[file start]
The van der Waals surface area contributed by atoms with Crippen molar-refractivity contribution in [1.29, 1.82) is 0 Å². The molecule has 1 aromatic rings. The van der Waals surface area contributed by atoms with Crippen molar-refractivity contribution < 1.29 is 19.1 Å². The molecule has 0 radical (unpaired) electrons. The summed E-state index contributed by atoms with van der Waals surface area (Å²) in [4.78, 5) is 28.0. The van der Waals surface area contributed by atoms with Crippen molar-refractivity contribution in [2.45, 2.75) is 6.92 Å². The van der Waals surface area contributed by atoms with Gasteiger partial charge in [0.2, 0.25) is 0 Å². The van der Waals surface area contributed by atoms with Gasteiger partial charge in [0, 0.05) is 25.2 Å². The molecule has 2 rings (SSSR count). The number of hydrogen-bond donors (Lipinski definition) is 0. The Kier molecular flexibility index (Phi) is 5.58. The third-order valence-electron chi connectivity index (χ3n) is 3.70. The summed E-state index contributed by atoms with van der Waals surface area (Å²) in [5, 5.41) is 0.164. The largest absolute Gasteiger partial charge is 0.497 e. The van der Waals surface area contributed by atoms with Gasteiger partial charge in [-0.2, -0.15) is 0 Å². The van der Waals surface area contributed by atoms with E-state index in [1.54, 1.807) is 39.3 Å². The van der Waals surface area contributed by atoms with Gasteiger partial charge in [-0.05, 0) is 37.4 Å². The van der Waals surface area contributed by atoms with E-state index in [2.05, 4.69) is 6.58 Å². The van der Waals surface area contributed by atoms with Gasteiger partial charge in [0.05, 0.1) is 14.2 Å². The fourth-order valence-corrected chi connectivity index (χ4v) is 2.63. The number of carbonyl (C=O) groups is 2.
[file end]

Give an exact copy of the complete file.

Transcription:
The van der Waals surface area contributed by atoms with Crippen molar-refractivity contribution in [1.29, 1.82) is 0 Å². The molecule has 1 aromatic rings. The van der Waals surface area contributed by atoms with Crippen molar-refractivity contribution < 1.29 is 19.1 Å². The molecule has 0 radical (unpaired) electrons. The summed E-state index contributed by atoms with van der Waals surface area (Å²) in [4.78, 5) is 28.0. The van der Waals surface area contributed by atoms with Crippen molar-refractivity contribution in [2.45, 2.75) is 6.92 Å². The van der Waals surface area contributed by atoms with Gasteiger partial charge in [0.2, 0.25) is 0 Å². The van der Waals surface area contributed by atoms with Gasteiger partial charge in [0, 0.05) is 25.2 Å². The molecule has 2 rings (SSSR count). The number of hydrogen-bond donors (Lipinski definition) is 0. The Kier molecular flexibility index (Phi) is 5.58. The third-order valence-electron chi connectivity index (χ3n) is 3.70. The summed E-state index contributed by atoms with van der Waals surface area (Å²) in [5, 5.41) is 0.164. The largest absolute Gasteiger partial charge is 0.497 e. The van der Waals surface area contributed by atoms with Gasteiger partial charge in [-0.2, -0.15) is 0 Å². The van der Waals surface area contributed by atoms with E-state index in [1.54, 1.807) is 39.3 Å². The van der Waals surface area contributed by atoms with Gasteiger partial charge in [-0.05, 0) is 37.4 Å². The van der Waals surface area contributed by atoms with E-state index in [2.05, 4.69) is 6.58 Å². The van der Waals surface area contributed by atoms with Gasteiger partial charge in [0.05, 0.1) is 14.2 Å². The fourth-order valence-corrected chi connectivity index (χ4v) is 2.63. The number of carbonyl (C=O) groups is 2.